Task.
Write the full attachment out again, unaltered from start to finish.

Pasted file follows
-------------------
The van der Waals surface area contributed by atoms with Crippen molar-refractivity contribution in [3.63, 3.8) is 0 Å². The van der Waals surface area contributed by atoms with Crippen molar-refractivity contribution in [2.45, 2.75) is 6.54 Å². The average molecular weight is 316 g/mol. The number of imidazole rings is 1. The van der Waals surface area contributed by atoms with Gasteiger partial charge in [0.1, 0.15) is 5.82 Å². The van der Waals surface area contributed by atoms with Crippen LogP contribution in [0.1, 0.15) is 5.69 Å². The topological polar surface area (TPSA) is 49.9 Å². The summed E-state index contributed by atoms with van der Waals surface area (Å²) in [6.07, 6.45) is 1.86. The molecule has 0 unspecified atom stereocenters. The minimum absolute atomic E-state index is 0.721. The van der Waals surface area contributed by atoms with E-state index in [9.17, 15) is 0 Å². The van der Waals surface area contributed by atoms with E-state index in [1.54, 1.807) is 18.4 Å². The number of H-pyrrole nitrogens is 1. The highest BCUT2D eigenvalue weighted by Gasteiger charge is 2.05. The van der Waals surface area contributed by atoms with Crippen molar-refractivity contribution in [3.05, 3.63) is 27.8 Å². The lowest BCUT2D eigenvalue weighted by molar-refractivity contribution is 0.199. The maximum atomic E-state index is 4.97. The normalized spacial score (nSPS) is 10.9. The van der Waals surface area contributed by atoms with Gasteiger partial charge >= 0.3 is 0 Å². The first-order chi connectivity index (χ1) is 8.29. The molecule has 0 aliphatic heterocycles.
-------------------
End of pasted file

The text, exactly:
The van der Waals surface area contributed by atoms with Crippen molar-refractivity contribution in [3.63, 3.8) is 0 Å². The van der Waals surface area contributed by atoms with Crippen molar-refractivity contribution in [2.45, 2.75) is 6.54 Å². The average molecular weight is 316 g/mol. The number of imidazole rings is 1. The van der Waals surface area contributed by atoms with Gasteiger partial charge in [0.1, 0.15) is 5.82 Å². The van der Waals surface area contributed by atoms with Crippen LogP contribution in [0.1, 0.15) is 5.69 Å². The topological polar surface area (TPSA) is 49.9 Å². The summed E-state index contributed by atoms with van der Waals surface area (Å²) in [6.07, 6.45) is 1.86. The molecule has 0 unspecified atom stereocenters. The minimum absolute atomic E-state index is 0.721. The van der Waals surface area contributed by atoms with E-state index in [9.17, 15) is 0 Å². The van der Waals surface area contributed by atoms with E-state index in [1.54, 1.807) is 18.4 Å². The number of H-pyrrole nitrogens is 1. The highest BCUT2D eigenvalue weighted by Gasteiger charge is 2.05. The van der Waals surface area contributed by atoms with Crippen molar-refractivity contribution in [3.05, 3.63) is 27.8 Å². The lowest BCUT2D eigenvalue weighted by molar-refractivity contribution is 0.199. The maximum atomic E-state index is 4.97. The normalized spacial score (nSPS) is 10.9. The van der Waals surface area contributed by atoms with Gasteiger partial charge >= 0.3 is 0 Å². The first-order chi connectivity index (χ1) is 8.29. The molecule has 0 aliphatic heterocycles.